I truly enjoy the Parkzones Warbirds.  The whole series of Parkzone WWII planes have been easy to build and fun to fly.  Each has it's own character, it's own look and feel in the air.  When word came out that they would be releasing a FW-190A, I put them on backordered and waited patiently for the day they would arrive.  (Patiently like a 5 year old waiting for Santa!)
Finally the boxes showed up at the shop.  Some for customers, and one for me!  In typical Parkzone fashion, the initial build took about 20 minutes (hey, I read instructions!).  In my opinion, the plane looks outstanding!  The painted finish on these foam Warbirds keeps getting better with each model they release.
Of course, we had the specific E-Flite electronic retracts in stock, so I instantly opted to install a set.  For me, Warbirs just look better with the main gear retracted.  Within minutes, it became apparent that someone got something wrong with the retracts this time.  They usually bolt in and work, as easy as that.  But, even though the struts and retracts were specific to this airframe (74 degree, with pre-bent struts) they took some work to get fit properly.
After informing Horizon of the problems, I set to work figuring out what to do so I could fly my new Bird.  The problem was the toe angle of the tires.  Both had toe in (pigeon toed, angled in), about 5 degrees per side.  This would not have worked well trying to taxi the plane, as the drag on the tires would have acted like brakes and most likely caused the plane to flip over when throttle was applied.
As it turns out, the flat spots on the struts were cut incorrectly at the factory.  Horizon has released a product bulletin on how to fix this, but I came up with a simple fix that might work for others as well.  I simply loosened both of the set screws holding in the strut, then tightened the rear one which sets the strut much closer to the proper angle.  Then, I snugged the front screw down.  This seems to leave a degree or so of toe, not enough to worry about.
The second problem spot was the gear covers.  Both were angled incorrectly.  The front was pushing into the wing too much, and the rear was sticking up away from the wing too much.  I added two shims to the front screws, and angle cut the plastic strut cover were the 5th screw mounts and it came out close enough for government work (as they used to say).  There was still a small gap on the rear of the cover, but shimming anymore would have put a funny angle on the covers, taking away from the looks when the gear are down.
Parkzone nailed the scale appearance of the full size FW-190A with the retract angle and look.  I was very happy with the appearance overall.  I found out the angle makes the plane a little tricky on take off and landing, if the surface you are using has a lot of traction.  The Maiden flights were on astro-turf at our local flying club (the Wine Country Flyers).  This stuff is has great traction and side loads caused the retract to fold against it's spring slightly and then it would unload and flip the plane on it's top!  Caught me by surprise once or twice.  So, being on top of your rudder control is important on this type of surface.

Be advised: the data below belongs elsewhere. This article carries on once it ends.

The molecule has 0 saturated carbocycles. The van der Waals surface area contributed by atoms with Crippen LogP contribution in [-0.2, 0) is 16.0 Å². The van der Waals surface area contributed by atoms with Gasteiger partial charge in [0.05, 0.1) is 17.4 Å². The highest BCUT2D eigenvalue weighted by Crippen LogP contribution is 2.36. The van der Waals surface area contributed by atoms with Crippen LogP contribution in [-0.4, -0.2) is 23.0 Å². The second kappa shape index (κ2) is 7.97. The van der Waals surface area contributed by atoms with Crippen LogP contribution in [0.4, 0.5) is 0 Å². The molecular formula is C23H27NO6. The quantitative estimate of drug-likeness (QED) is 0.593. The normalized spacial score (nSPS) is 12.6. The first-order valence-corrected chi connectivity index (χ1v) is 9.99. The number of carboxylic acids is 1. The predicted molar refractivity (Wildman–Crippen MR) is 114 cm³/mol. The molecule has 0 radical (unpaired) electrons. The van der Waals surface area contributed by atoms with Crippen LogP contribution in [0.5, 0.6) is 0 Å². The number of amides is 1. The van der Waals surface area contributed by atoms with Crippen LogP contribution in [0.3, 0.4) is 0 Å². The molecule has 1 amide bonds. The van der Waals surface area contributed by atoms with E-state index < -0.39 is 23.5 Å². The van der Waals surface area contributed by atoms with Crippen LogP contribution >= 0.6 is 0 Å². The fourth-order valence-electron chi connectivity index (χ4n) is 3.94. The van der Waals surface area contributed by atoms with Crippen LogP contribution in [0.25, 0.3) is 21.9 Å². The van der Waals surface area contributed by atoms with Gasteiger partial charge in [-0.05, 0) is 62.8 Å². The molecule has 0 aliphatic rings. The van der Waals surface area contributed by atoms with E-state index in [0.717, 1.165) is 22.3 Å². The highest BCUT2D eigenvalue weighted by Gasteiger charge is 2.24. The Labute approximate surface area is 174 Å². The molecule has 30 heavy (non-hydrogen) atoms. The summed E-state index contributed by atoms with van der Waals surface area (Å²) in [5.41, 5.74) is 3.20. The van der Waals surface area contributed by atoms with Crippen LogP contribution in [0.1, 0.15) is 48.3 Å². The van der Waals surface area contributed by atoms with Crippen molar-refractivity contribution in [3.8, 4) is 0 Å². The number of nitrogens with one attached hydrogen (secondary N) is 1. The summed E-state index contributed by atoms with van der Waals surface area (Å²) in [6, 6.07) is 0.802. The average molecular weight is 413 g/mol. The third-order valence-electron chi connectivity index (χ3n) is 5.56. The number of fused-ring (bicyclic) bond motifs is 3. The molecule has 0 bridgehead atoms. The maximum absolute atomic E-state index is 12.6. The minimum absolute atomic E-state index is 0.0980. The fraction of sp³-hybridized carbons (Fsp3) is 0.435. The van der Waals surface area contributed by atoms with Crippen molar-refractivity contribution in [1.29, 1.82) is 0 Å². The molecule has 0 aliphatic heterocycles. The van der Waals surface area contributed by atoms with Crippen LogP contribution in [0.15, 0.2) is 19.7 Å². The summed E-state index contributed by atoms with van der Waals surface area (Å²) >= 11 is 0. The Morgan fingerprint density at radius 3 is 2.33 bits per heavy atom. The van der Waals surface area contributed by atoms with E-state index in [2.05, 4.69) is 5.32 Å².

The 2nd outing was on a gravel/dirt runway and everything was much easier.  Getting used to the airplane helped, I'm sure.  But, I was able to impress everyone with scale take-offs and landings.  Nothing beats watching a warbird come buy, tail in the air, slowly lifting off the main gears and then hitting the retract switch a few feet off the ground.  Landings were much the same, set it down on the mains, a nice long roll out, and then plant the tail and taxi back.  I thought the Thunderbolt would be my all time favorite tail dragger to do touch-n-goes, but in only it's 2nd outting the FW-190A has taken that spot!
Bomb drop?  What bomb prop?  Well, actually it's called a "Servoless Payload Release" and it's a great idea.  Parkzone just released this unit and the FW-190A has a belly tank and a spot for this gem.  It wires into an auxiliary port and with the flip of a switch, it releases the belly tank (in mid flight!).  I've hooked it up, taking all of about 10 minutes (yes, I read instructions).  I did have to cut away a little bit of the foam in the wing, so the servo-plug wire would not be squished.  But, other than that, it was two screws out, two screws in, plug it into the receiver, a quick transmitter set-up and I was releasing payloads.
The FW-190A is a terrific addition to the Parkzone WWII series of airplanes.  It's a great all around flying airframe, fast enough that low level passes are exhilarating, yet slows up nicely for landings.  The ground handling on most runways is excellent, although it takes a quick hand on the rudder control.  Overall, this is not a beginners plane, it's for an advanced intermediate to expert flyer.

A big Thanks to Mike Kalua for some help with flying and photo work!

If you would like to see a video, please click on the link:  http://vimeo.com/67477982  A big thanks to Jon Barnes at www.hdflyer.com for the video and editing work!

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Jake's Performance Hobbies
6650 Commerce Blvd. #21
Rohnert Park, CA 94928
Telephone: (707) 586-3375